On 11 December 2000, UCPB Insurance filed its Answer with Special and Affirmative Defenses, Cross-Claim and Compulsory Counterclaim. In its special and affinnative defenses, UCPB Insurance alleged that it is not liable for any contingent liability under the surety bond since both Hughes Electronics and OVC deviated from the tenns and conditions of the contract and of surety bond without its written consent. It further alleged the failure of Hughes Electronics to provide OVC the equipment and components needed to conform to the system for which the said materials were purposely purchased. In its Cross-Claim, UCPB prayed that, in case of unfavorable judgment, OVC and Velarde be directed to indemnify the company of whatever amount it may be ordered to pay Hughes Electronics. Finally, by way of compulsory counterclaim, UCPB Insurance prayed for recovery of corrective and exemplary damages.18chanrobleslaw
[a.] For the amount of US$683,457.95, representing the balance of the contract price as stipulated in the contract and under the surety bond, plus interest twice the ceiling prescribed by the Monetary Board from the date of demand[;] [b.] The amount of [US$100,000.00] as exemplary damages. [c.] The amount of [US$5,000.00] and 10% of all amounts recovered as and by way of attorney's fees. [d.] To pay the costs ofsuit.17
In the amendment of its Answer, UCPB Insurance filed a Third-Party Complaint against Velarde based on the Agreement of Counter-Guaranty.19 It also argued that the contract stipulated an arbitration clause and Hughes Electronics overlooked said co'ndition of the agreement before filing a case in court. UCPB Insurance alleged that:ChanRoblesVirtualawlibrary
26. Further, the contract, Annex "A" stipulates an arbitration clause; and it appears plaintiff has overlooked said condition of the agreement; and since the instant action directly involves the issue of whether or not [the] plaintiff had clearly complied with its undertaking under the agreement, Annex "A" to complaint, said basic issue should first be resolved before the instant action is given due course. Therefore, the instant action is premature and should be dismiss[ed]. Even assuming that it was seasonably filed, the parties in this case should consider thearbitration clause, otherwise, plaintiffs filinthe instant case could be construed as waiving the arbitration process[.]20chanroblesvirtuallawlibraryOn 27 December 2000, OVC filed a Motion to Dismiss and argued that Hughes Electronics had neither legal capacity to sue nor cause of action to file a complaint and that the condition precedent for filing the claim, which is the referral to arbitration has not been complied with. The motion was denied on March 6, 2001. OVC then moved for reconsideration, but the same was denied on August 10, 2001.21 The denial was elevated to theCA through a Petition for Certiorari.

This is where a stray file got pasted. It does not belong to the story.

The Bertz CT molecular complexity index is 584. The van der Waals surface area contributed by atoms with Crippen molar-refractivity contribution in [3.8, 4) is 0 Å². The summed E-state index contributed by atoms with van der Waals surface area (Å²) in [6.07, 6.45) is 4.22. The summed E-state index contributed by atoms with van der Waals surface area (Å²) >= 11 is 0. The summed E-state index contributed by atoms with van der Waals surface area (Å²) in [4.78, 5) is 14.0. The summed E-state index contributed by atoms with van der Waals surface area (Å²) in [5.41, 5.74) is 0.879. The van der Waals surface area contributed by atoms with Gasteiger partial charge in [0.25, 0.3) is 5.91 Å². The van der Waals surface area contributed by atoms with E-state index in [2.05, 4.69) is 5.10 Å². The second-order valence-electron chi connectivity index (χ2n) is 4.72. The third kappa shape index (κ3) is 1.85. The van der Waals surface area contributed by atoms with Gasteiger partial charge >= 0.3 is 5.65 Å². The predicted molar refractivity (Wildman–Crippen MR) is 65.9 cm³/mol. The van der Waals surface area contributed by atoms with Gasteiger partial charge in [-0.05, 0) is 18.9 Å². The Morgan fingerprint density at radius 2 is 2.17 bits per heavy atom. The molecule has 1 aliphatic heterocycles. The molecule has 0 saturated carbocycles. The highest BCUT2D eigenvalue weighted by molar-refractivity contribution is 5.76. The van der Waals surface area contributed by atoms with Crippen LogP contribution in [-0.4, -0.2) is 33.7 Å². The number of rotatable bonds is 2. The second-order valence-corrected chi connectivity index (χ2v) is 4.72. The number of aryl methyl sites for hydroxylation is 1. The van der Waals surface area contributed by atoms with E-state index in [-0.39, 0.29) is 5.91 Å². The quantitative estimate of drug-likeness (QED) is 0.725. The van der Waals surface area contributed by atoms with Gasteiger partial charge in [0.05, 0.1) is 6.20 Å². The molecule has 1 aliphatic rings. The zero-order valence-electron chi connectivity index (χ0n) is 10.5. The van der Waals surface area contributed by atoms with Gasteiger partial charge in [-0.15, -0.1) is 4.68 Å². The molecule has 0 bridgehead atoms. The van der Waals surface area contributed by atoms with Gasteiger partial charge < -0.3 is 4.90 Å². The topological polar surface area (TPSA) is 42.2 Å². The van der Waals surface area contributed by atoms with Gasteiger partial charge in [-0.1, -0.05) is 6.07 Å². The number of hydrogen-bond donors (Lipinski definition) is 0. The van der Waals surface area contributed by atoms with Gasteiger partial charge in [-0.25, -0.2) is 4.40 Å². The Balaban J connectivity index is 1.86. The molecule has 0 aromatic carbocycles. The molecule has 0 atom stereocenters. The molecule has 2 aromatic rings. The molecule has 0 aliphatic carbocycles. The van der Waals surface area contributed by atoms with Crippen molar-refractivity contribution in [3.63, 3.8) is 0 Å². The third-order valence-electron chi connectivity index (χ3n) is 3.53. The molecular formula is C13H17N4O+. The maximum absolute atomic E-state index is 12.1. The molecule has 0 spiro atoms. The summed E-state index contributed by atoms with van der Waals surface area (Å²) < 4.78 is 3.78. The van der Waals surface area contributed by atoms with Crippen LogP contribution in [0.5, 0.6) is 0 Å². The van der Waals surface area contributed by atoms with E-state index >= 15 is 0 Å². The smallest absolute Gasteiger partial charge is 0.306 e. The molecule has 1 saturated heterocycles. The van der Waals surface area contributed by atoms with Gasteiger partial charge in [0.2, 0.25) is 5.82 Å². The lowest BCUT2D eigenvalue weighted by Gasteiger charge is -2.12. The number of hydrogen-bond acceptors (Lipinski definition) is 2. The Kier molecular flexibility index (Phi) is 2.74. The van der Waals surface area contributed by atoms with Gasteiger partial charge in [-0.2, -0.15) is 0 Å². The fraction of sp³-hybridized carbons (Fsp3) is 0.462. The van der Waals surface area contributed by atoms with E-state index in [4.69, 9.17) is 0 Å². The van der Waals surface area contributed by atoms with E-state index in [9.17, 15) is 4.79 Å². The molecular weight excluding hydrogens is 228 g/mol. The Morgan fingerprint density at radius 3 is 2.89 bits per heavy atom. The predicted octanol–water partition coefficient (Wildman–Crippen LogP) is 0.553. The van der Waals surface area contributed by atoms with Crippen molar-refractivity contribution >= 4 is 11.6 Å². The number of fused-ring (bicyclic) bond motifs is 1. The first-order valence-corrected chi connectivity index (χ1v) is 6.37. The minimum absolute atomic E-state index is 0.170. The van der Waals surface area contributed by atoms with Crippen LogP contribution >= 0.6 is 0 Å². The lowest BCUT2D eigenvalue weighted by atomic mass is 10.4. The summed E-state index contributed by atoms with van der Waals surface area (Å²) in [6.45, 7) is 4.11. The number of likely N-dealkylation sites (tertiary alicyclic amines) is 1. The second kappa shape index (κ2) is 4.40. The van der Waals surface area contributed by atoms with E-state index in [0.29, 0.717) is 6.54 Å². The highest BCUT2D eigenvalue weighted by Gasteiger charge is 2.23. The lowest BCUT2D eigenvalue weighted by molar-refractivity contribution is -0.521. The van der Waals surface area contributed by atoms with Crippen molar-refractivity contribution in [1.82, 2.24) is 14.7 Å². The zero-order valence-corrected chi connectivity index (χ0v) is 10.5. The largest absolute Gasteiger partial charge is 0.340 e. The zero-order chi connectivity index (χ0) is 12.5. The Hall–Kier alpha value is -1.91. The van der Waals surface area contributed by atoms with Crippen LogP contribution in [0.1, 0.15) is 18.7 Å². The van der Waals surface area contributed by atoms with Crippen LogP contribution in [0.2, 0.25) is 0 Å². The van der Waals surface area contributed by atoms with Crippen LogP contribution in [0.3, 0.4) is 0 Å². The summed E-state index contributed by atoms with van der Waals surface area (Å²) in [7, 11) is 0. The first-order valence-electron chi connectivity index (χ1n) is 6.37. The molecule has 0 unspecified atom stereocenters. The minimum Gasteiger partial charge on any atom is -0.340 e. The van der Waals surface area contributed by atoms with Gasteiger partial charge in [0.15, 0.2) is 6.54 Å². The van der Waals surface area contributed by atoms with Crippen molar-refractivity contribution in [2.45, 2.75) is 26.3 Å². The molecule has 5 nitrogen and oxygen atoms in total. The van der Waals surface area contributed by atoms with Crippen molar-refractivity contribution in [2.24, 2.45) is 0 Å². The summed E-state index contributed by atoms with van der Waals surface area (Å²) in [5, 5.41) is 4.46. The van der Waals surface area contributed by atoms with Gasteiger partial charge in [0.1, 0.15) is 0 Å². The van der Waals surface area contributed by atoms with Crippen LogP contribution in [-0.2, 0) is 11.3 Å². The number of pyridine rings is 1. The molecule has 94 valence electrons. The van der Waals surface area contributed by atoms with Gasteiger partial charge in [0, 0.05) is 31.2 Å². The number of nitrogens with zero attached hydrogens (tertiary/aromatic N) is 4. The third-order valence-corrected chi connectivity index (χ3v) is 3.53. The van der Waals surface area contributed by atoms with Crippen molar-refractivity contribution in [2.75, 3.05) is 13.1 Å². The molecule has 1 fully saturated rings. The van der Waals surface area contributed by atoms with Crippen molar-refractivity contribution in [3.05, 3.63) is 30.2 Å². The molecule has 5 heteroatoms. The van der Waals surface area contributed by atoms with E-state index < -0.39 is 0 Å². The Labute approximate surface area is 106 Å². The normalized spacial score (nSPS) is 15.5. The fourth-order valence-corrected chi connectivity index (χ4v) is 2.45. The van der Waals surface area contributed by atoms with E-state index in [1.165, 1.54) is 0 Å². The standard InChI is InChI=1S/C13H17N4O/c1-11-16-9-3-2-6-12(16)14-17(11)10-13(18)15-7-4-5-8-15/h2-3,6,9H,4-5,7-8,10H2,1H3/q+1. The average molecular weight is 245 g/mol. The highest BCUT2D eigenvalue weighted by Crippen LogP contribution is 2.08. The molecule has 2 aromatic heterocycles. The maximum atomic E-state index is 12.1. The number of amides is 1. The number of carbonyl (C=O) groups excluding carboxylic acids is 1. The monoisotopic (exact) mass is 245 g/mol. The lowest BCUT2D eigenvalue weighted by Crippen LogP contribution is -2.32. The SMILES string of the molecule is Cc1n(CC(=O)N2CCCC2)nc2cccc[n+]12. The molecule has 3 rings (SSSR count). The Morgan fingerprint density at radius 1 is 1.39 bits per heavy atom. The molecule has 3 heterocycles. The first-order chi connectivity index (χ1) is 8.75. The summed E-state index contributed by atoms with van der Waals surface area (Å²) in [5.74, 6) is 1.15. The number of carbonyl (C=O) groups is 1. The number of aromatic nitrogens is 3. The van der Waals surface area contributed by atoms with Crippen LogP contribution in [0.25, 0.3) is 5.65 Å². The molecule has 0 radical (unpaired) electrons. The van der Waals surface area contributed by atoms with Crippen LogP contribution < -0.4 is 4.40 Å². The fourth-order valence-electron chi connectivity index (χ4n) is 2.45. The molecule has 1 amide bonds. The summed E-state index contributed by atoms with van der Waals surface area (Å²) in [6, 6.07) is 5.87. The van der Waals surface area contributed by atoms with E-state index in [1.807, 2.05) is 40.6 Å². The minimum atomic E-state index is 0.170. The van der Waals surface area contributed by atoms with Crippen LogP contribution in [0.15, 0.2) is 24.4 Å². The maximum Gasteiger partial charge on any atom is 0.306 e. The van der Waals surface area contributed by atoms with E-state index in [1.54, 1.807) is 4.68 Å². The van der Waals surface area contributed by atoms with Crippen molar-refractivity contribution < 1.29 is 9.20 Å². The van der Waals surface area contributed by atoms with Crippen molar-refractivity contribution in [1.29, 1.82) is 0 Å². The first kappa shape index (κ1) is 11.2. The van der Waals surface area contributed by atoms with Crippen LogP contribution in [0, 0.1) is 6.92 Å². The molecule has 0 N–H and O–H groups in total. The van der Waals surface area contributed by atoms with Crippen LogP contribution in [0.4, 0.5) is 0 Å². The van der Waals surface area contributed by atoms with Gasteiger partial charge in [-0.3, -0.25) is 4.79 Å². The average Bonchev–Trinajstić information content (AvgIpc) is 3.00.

On 11 September 2001, OVC filed its Answer reiterating its arguments in the Motion to Dismiss. By way of compulsory counterclaims, OVC alleged that since Hughes Electronics committed a breach of contract, the contract should be rescinded and the US$60,000.00 it had already paid be reimbursed. Further, it sought for moral and exemplary damages, attorney's and appearance fees· in the amount of P300,000.00, P100,000.00, P100,000.00 and P1,500.00 per hearing, respectively, against Hughes Electronics.22chanrobleslaw
Meanwhile, the Petition for Certiorari previously filed before the appellate court was denied on November 19, 2001 due to some formal defects.23chanrobleslaw
On 5 April 2002, Velarde filed his Answer to the Third-Party Complaint and argued that UCPB Insurance has no cause of action against him. He also alleged that the third-party complaint was premature and the true agreement between him and UCPB Insurance was to require an exhaustion of remedies against OVC before any suit in court can be filed.24chanrobleslaw
After the trial on the merits, the trial court, on 15 March 2007 rendered its decision in favor of Hughes Electronics, the dispositive portion of which reads:ChanRoblesVirtualawlibrary
WHEREFORE, premises considered, judgment is hereby rendered:Aggrieved, UCPB Insurance filed a Notice of Appeal to reverse the decision of the trial court.26 In its Appellant's Brief, it alleged several assignment of errors primarily arguing that the trial court erred in not dismissing the case for being premature since Hughes Electronics disregarded a stipulated agreement to submit all disputes arising from the contract to arbitration. Further, it submitted that the trial court erred when it failed to consider that since Hughes Electronics failed to comply with its obligation to deliver a functioning equipment, its right to demand payment from OVC was premature. Finally, UCPB Insurance alleged deviation in the terms and conditions of the surety contract, resulting in the discharge of its obligation to pay.27chanrobleslaw